SPECTOR’S NOTE: Reinhart was mentioned as a trade candidate at one point last season but that chatter largely dried up since midseason. The Buffalo News’ Mike Harrington recently speculated Reinhart and his agent could seek something along the lines of the six-year deal ($4.85 million annually) recently signed by Calgary’s Elias Lindholm. While the Sabres have plenty of cap space to re-sign Reinhart to that type of deal, it might be best to go the bridge route with the promise he’ll earn bigger bucks on a lengthier deal if he plays up to expectations. 

Clinton feels Hanifin, recently traded by Carolina to the Flames, could be in line for more than a bridge deal. His numbers in his first 239 games compare favorable alongside Columbus’ Seth Jones during the same period in the latter’s career. “Jones went on to sign a six-year, $32.4-million deal, which carries a $5.4 million cap hit” coming out of his entry-level contract.

SPECTOR’S NOTE: Clinton also points out Hanifin hasn’t yet shown himself as defensively capable as Jones. They also have to ensure sufficient cap space next summer for Matthew Tkachuk, as well as Sam Bennett and Mike Smith, though it remains to be seen if the latter two have a future in Calgary beyond 2019. This one could go either way. A bridge deal would be sensible in the short term but getting him under a reasonable long-term deal could save them money down the road. 



  1. Draistl, Eichel and Rantanen were all point per game players. Nylander is not a comparable. Nikolaj Ehlers is an almost duplicate of Nylander. 7 yr× 6-6.5 million for Nylander is what he will get. Media likes to create controversy by saying Nylanders so good he needs 10mil/year so the Leafs need to blow up their team.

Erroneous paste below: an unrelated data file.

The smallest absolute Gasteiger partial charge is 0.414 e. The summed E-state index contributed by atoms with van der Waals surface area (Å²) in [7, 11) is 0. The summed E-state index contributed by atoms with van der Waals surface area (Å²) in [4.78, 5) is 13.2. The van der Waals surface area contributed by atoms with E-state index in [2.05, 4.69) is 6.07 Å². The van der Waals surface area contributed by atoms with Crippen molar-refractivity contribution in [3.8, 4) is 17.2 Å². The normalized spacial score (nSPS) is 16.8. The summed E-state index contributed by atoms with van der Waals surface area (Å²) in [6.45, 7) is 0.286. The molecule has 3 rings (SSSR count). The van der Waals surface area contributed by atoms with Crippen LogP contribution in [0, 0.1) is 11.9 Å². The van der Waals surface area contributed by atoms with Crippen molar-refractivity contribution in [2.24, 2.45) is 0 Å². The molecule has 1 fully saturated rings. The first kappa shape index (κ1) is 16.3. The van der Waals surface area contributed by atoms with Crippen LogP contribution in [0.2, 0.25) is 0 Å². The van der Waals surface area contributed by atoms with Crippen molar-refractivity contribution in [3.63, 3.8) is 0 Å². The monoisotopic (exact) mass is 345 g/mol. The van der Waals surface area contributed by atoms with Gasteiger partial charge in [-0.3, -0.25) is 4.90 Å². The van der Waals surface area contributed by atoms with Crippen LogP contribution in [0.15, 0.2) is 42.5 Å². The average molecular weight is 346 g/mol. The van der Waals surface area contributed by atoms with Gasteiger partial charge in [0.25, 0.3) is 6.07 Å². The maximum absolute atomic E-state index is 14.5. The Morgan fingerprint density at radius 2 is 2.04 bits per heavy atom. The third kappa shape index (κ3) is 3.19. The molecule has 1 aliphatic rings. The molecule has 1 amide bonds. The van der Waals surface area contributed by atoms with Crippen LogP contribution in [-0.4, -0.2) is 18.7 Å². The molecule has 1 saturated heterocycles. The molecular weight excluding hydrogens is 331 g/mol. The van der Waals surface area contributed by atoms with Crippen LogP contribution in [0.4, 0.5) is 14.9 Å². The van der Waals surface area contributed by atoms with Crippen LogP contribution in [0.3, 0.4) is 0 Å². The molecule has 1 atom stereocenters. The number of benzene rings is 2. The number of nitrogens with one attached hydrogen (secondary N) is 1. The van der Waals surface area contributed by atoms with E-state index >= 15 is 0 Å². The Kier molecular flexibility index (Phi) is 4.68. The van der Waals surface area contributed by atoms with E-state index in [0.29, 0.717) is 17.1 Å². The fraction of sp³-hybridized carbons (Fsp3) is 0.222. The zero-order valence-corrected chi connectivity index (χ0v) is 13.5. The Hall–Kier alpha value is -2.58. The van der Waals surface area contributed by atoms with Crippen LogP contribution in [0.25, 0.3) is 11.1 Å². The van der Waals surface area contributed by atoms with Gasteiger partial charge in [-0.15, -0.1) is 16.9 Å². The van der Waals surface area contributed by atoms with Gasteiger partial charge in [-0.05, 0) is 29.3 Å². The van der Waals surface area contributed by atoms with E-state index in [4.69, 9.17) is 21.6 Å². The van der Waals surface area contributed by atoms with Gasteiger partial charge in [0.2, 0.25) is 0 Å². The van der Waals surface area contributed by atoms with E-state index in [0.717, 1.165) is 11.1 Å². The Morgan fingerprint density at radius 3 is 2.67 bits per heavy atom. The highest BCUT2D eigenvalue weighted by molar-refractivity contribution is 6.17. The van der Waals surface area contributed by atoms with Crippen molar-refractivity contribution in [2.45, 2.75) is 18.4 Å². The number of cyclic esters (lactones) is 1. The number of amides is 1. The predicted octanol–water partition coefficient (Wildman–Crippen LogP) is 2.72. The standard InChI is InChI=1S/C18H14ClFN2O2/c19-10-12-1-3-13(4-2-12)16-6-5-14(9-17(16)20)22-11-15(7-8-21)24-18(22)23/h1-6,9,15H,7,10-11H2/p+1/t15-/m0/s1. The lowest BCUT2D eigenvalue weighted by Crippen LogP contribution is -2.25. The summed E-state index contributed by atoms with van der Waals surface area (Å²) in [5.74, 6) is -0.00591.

And Hanifin is not Seth Jones! That’s ridiculous! Hanifin has been very sheltered starting two thirds of his shifts in the offensive zone. It’s hard to look bad as a defensemen when you’re only on the ice in a role like that. Before claiming he’s in the same strata as Jones maybe he could start say 50% of his shifts in his own zone. At least that way be might learn the name of his own goalie!

    • Ehlers deal was a fair bit under market value, so while it’s a comparable, I don’t think Nylander signs for the same cap percentage. I think Ehlers basically ended up being discounted by signing a year early. Had he waited until now to sign, after another 60 point season, he would get more.

      Forsberg, Barkov, Saad, Pastranak all signed for six years between ~8.1-8.9% of the cap.

      Mackinnon, Monahan, Landeskog, RNH signed for 7 years, all between ~8.63-9.33% of the cap

      The comparables for 8 years are tougher because you have Shiefle at a massive underpayment at 8.39%, while you have Tarasenko, Draistl, and Kuznetsov between 10.27% – 11.33%.